A few things I learned as I built machines in the past (and/or fixed them):
1) Top notch Power Supply is a must. Something like a SeaSonic or other high quality brand name. There are really only two or three producers of Power Supplies, the rest get them from those sources and repackage them with their name (example - Corsair PS is made by SeaSonic). When looking for them, look for the 80plus symbol for high efficiency. If it is sized right for your system, those will be the quietest, most efficient PSU that can buy and that will save on electricity without sacrificing any performance. For my system (4 HDD - 2 SATA, 2IDE; ATI Radion x800 series GPU; Gigabyte MB; 4GB memory, 2 Optical Drives, 2 Magnetic Drives, & Creative Live Platinum Sound Card), I got a 500 Watt PSU which was a little high, but the next size down in the series I looked at was 300 Watt and that was a bit low. Given your specs, I would think a 500 - 700 Watt would be about the right size. Note, the design of many PSUs do not allow for power output anywhere near the rated output. Further research will find that many are actually 200 or 300 Watt Power Supplies using some sort of split rail mechanism and their marketing is saying each rail can carry the full wattage so it is 2 or 3 times the actual design spec. If you are an EE, you will certainly understand the details more than I, so I just suggest you do your homework there.
2) HDD - Like many here I find I have to side with Seagate on this one. I use the 7200.11 series and find them perfect for my needs. My problem with WD is that they always made my systems sound like they belong on a runway. In a datacenter that may not be bad, at home...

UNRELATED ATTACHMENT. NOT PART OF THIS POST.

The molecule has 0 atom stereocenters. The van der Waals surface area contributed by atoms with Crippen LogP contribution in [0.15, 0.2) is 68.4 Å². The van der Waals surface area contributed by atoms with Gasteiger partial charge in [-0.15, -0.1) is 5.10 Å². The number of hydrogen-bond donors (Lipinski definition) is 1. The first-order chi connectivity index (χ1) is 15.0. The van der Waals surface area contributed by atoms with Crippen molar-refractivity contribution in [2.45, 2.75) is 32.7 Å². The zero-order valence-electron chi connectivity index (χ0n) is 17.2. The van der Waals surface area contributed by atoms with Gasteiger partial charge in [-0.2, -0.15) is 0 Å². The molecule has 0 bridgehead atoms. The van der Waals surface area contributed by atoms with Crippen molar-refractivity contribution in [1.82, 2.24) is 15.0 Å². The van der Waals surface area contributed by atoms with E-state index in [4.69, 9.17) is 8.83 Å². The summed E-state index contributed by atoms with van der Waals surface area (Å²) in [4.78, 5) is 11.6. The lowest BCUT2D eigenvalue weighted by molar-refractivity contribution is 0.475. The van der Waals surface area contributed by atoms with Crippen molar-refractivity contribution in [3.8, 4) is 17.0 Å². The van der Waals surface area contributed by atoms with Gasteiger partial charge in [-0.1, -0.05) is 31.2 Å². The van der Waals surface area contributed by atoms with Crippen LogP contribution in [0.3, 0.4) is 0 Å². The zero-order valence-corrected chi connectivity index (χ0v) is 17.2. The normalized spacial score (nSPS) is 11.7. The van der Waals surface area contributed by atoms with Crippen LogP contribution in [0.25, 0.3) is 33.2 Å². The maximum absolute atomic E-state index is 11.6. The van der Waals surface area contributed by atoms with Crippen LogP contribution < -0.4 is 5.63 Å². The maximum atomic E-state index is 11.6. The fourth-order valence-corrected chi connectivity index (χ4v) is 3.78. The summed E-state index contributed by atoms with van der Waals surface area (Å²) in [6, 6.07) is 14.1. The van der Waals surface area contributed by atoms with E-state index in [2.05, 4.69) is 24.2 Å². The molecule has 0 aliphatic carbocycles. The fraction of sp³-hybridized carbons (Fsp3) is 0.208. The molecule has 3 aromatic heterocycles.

3) Sound - For people who don't know/care, I agree with integrated sound entirely. I will go that route from now on. When I bought my last card, onboard was just comming into it's own, so I got a card that had everything I liked. Now I don't use any of it's extra features and have a $200 card that I could have used onboard sound to achieve. Don't go for hype!
You sound like you will use it, however, and know exactly what you want so I won't push the issue any longer. The same can be said about video cards. Just make sure you know what you will actually use, and then work from there.
4) Memory - I agree that pretty much any brand name is good. I like Crucial, personally, but have used Corsair, Geil, OCZ, Kensington, and probably several others I can't think of now. The only one I ever had problems with was a single batch of Kensington and they responded promptly with good memory.
5) Monitors - Your biggest bane. Sorry, like others I can't really help. I have heard Samsung makes good ones, but I think most people just get what is available and stick with it for years and years.
6) Motherboard are a bit more mysterious for me. I find features I want then see what has them. I find Gigabyte and Tyan seem to be consistently good boards for me (Of course I don't overclock either). Though, I will admit that the last Tyan board that I have used is now over 10 years old. I tend to find Gigabyte boards as consistently the best bang for the buck (so the earlier statement doesn't surprise me a bit).
7) CPU is really a matter of taste and I tend to waffle back and forth on them. AMD are generally cheaper and comparible, but Intel does some things to keep them in the running. I use VMWare a lot, and AMD has been known to have some issues with virtualization so right now I am on more of an Intel kick. Give it another two years and I will be back in AMD's court.
The key I find is that it isn't the individual components that matter as much as the way they work together (assuming quality components are used of course). Look for key features, and make sure they all work together. Computers and components are constantly becoming more and more commodity items, so you should look at what FEATURES you use that differentiate them then work around those.
Enough of my two cents...